Standing up for Canberra

Endometriosis Finally in National Spotlight

I want to thank the member for Forrest for this motion and for her years and years of fighting to have endometriosis recognised by the leaders of our nation. And I want to thank her daughter, Kylie, for her courage. I want to thank the member for Boothby for reaching across the aisle to join with the member for Forrest and me in establishing the Parliamentary Friends of Endometriosis Awareness, which we launched last December.

I want to thank the journalists and the media outlets that have been reporting on this issue in the past 18 months. I want to thank Esther Han and The Sydney Morning Herald, Gabrielle Jackson and The Guardian, and the Huffington Post. I want to thank the Yellow Wiggle, Emma Watkins, for talking with the nation about her battle with endo.

And I want to thank the endo warriors and endo activists who've been advocating on this issue for decades. I want to thank QENDO, EndoActive, Endometriosis Australia, the Pelvic Pain Foundation, the Canberra Endometriosis Network, the Canberra Endometriosis Centre and the Australian Coalition for Endometriosis.

Most importantly, out of the hundreds of thousands of endo sufferers in Australia, I want to thank the hundreds who have bravely and candidly shared their stories of living with endometriosis, and I want to thank their fabulous families and friends for their support. They have shared their stories of being seen as 'the sick person in the office' when they are normally fit women.

They shared stories of losing their self-confidence and self-esteem because of not being taken seriously by the medical profession, of being told to go home and have sex to burst a cyst, of being told to suck it up because period pain is difficult and painful and you just have to get on with it, that this is 'part of being a woman'. They shared stories of lost educational opportunities because they needed to have so much time off school or TAFE or university.

They shared stories of not being able to socialise like any normal 20-something and go out for a drink or a dinner or a movie because they were too exhausted or too broke or in too much pain. They shared stories of the lack of understanding and discrimination in the workforce and in the medical profession, of the horror of seeing the scars on their beautiful young bodies for the first time after their first operations.

There were stories of the incredible financial burden of endometriosis: the cost of drugs, the cost of specialists, the cost of operations. And there were stories of not being able to work full time, or even part time, because of the endless interventions and the recovery time required after them. They shared stories of having to live at home in their 20s, when their peers were moving into share accommodation or were saving for their first home, because they were not working or they were working part time or they were working sporadically and so they couldn't sustain rent let alone savings.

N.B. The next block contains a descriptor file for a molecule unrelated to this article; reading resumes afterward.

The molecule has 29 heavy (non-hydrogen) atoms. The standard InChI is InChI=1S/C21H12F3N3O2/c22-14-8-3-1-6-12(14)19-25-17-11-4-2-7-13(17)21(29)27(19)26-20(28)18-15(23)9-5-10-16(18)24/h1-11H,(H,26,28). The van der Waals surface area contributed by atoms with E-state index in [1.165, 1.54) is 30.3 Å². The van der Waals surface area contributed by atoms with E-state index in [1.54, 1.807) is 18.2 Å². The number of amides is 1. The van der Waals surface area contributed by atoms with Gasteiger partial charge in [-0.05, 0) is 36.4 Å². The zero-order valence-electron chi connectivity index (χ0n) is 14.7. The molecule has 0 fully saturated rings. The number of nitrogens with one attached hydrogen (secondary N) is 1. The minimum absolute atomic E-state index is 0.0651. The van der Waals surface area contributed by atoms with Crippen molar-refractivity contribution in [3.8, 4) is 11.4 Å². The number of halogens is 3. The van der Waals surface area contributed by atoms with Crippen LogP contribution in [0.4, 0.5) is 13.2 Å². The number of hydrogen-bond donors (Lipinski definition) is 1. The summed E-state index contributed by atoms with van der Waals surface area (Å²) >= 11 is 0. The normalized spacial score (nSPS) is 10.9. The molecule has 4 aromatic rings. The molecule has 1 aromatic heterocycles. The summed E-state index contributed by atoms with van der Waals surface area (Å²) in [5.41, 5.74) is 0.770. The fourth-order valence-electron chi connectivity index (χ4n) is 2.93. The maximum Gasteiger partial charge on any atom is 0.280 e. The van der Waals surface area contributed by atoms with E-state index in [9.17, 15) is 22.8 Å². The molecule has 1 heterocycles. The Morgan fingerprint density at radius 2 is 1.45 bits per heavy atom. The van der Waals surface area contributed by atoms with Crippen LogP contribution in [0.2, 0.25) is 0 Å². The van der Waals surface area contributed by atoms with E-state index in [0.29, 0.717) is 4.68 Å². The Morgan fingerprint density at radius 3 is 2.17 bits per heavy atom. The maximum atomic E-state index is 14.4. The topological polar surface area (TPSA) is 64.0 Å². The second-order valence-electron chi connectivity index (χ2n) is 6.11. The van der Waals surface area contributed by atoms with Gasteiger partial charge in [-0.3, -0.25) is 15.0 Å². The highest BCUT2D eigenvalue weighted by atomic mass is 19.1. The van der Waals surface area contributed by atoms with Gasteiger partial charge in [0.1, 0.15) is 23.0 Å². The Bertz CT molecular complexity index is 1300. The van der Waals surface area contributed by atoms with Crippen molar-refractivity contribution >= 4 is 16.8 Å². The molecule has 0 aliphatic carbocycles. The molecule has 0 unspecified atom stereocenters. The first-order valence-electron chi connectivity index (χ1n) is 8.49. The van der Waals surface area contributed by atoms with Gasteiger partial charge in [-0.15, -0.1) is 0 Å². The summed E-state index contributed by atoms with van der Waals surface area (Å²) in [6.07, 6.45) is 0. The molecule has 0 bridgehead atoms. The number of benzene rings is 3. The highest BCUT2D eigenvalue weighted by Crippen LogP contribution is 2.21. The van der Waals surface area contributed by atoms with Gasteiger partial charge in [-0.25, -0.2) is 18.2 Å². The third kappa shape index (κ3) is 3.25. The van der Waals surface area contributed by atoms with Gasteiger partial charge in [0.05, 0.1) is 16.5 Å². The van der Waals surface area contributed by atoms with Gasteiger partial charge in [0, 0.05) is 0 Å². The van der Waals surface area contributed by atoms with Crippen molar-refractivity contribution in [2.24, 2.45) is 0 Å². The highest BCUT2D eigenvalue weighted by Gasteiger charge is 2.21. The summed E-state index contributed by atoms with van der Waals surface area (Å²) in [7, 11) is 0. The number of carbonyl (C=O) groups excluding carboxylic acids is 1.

There were stories of hysterectomies too young, of hysterectomies in their 20s, of multiple radical operations by their mid-20s, of battles with infertility. And there were stories of mental health challenges, of depression, of anxiety, of anguish due to constant pain and constant bleeding and constant financial stress and the deeply confronting operations and—to put it in the words of an endo sufferer here in Canberra—'The horrifying realisation at a young age that they will never ever, ever, ever reach their potential.'

Thanks to the efforts of so many over so many years we now have investment in research, as the member for Forrest has highlighted. We now have investment in awareness, particularly targeted at GPs and the medical profession. We now have a draft national action plan that is being finalised after months of consultation.

I, too, want to thank all the endo sufferers, the endo warriors, the endo activists, the medical professionals, the members of parliament and others who were involved in that national consultation process and involved in that draft national action plan.

Finally, we now have the leaders of our nation talking about endometriosis, about the one in 10. I want to thank the Minister for Health for his apology last year which acknowledged these women had been ignored for too long. Finally, these women who had been so, so frightened, so, so voiceless and so, so powerless are now not on their own. At last, we have begun the conversation on endometriosis and the one in 10. We now have to make that conversation louder. We now have to make that conversation broader. We now have to have that conversation every day and end the silence on endo.